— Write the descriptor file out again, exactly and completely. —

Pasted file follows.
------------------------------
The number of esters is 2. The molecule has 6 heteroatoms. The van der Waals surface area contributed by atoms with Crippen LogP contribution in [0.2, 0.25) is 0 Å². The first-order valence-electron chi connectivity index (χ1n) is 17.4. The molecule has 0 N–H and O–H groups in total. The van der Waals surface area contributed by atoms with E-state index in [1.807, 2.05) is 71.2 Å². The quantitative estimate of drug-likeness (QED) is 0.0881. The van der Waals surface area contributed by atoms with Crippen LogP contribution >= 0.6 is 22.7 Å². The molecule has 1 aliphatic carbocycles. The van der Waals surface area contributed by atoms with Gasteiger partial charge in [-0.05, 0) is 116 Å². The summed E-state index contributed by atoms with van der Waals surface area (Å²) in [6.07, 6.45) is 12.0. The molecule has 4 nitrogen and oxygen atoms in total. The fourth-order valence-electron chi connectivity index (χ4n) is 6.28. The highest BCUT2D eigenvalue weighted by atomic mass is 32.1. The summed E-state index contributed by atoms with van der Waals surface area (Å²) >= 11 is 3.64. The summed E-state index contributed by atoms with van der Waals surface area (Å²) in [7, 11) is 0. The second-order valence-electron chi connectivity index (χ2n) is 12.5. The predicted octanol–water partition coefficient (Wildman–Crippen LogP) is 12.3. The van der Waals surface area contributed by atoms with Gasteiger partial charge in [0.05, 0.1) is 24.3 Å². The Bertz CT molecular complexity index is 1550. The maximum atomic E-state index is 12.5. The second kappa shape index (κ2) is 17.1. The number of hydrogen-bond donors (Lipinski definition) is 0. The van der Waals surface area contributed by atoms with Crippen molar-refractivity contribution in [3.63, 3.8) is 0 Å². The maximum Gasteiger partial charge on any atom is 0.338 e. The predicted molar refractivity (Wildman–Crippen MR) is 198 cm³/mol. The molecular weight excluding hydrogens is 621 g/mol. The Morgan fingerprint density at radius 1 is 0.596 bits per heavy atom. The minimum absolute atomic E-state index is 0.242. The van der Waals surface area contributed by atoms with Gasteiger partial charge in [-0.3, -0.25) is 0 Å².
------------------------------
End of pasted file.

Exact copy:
The number of esters is 2. The molecule has 6 heteroatoms. The van der Waals surface area contributed by atoms with Crippen LogP contribution in [0.2, 0.25) is 0 Å². The first-order valence-electron chi connectivity index (χ1n) is 17.4. The molecule has 0 N–H and O–H groups in total. The van der Waals surface area contributed by atoms with E-state index in [1.807, 2.05) is 71.2 Å². The quantitative estimate of drug-likeness (QED) is 0.0881. The van der Waals surface area contributed by atoms with Crippen LogP contribution >= 0.6 is 22.7 Å². The molecule has 1 aliphatic carbocycles. The van der Waals surface area contributed by atoms with Gasteiger partial charge in [-0.05, 0) is 116 Å². The summed E-state index contributed by atoms with van der Waals surface area (Å²) in [6.07, 6.45) is 12.0. The molecule has 4 nitrogen and oxygen atoms in total. The fourth-order valence-electron chi connectivity index (χ4n) is 6.28. The highest BCUT2D eigenvalue weighted by atomic mass is 32.1. The summed E-state index contributed by atoms with van der Waals surface area (Å²) >= 11 is 3.64. The summed E-state index contributed by atoms with van der Waals surface area (Å²) in [7, 11) is 0. The second-order valence-electron chi connectivity index (χ2n) is 12.5. The predicted octanol–water partition coefficient (Wildman–Crippen LogP) is 12.3. The van der Waals surface area contributed by atoms with Gasteiger partial charge in [0.05, 0.1) is 24.3 Å². The Bertz CT molecular complexity index is 1550. The maximum atomic E-state index is 12.5. The second kappa shape index (κ2) is 17.1. The number of hydrogen-bond donors (Lipinski definition) is 0. The van der Waals surface area contributed by atoms with Crippen molar-refractivity contribution in [3.63, 3.8) is 0 Å². The maximum Gasteiger partial charge on any atom is 0.338 e. The predicted molar refractivity (Wildman–Crippen MR) is 198 cm³/mol. The molecular weight excluding hydrogens is 621 g/mol. The Morgan fingerprint density at radius 1 is 0.596 bits per heavy atom. The minimum absolute atomic E-state index is 0.242. The van der Waals surface area contributed by atoms with Gasteiger partial charge in [-0.3, -0.25) is 0 Å².